Post-Brexit Trade Talks and Sterling (GBP) Prices and Analysis:
- GBP/USD up in excess of 160 pips this week.
- FTSE 100 drifts lower as Sterling strength hurts UK exporters.
GBP/USD Consolidating Recent Gains
A good week for Sterling bulls with GBP/USD up over 160 pips so far, with most of those gains made Thursday. The driver for the move was the announcement that PM Boris Johnson had installed a new chancellor of the exchequer in No.11 Downing Street, after incumbent Sajid Javid resigned. The new chancellor, Rishi Sunak, is fully expected to embark on a program of fiscal largesse, to help boost the economy, taking the pressure off the Bank of England to loosen monetary policy further.
Post-Brexit trade talks are expected to start in the next two weeks and the opening gambits by both sides may well derail talks before they get fully underway. Both sides have outlined their ‘red lines’ and the gap between the two is wide enough to stall talks.
GBPUSD is currently trading just above both the 20- and the 50-day moving average, highlighting the positive sentiment in Sterling. There is a strong seam of support between 1.2905 and 1.2955 that has been tested but not broken with conviction since early-November 2019. This support should hold and will help push the pair higher in the short-term. The first level of resistance is marked at 1.3070 before a gap up to 1.3177.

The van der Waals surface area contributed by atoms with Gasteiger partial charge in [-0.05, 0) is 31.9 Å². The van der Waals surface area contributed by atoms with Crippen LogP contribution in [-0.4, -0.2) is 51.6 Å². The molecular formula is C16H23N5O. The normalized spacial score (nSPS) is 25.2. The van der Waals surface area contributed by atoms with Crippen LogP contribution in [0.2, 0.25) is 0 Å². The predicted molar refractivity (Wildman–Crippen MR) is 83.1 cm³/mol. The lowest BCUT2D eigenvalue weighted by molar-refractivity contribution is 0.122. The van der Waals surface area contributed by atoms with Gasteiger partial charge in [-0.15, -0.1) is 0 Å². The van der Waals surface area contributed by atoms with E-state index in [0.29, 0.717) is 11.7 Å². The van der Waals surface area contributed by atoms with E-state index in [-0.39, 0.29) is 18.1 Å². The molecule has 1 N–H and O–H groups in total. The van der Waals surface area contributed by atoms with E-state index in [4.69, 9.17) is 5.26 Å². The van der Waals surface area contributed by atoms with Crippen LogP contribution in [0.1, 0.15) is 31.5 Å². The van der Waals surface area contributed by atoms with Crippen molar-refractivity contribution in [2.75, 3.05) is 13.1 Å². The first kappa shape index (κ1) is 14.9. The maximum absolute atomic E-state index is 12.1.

GBP/USD Daily Price Chart (August – February 14, 2020)
FTSE 100 Drifts into Support
The UK 100 has given back any of this week’s gains and currently trades flat for the period. Thursday’s rally in the British Pound weighed on UK exporters, pulling their share prices lower, while ongoing fears over the spread of the Chinese flu-virus, has seen investors take some risk off the table. The first level of short-term support is seen either side of 7,400, before the 200-dma cuts across at 7,378.
FTSE 100 Daily Price Chart (April 2019 – February 14, 2020)
What is your view on Sterling (GBP) and the FTSE 100 – bullish or bearish?? You can let us know via the form at the end of this piece or you can contact the author via Twitter @nickcawley1.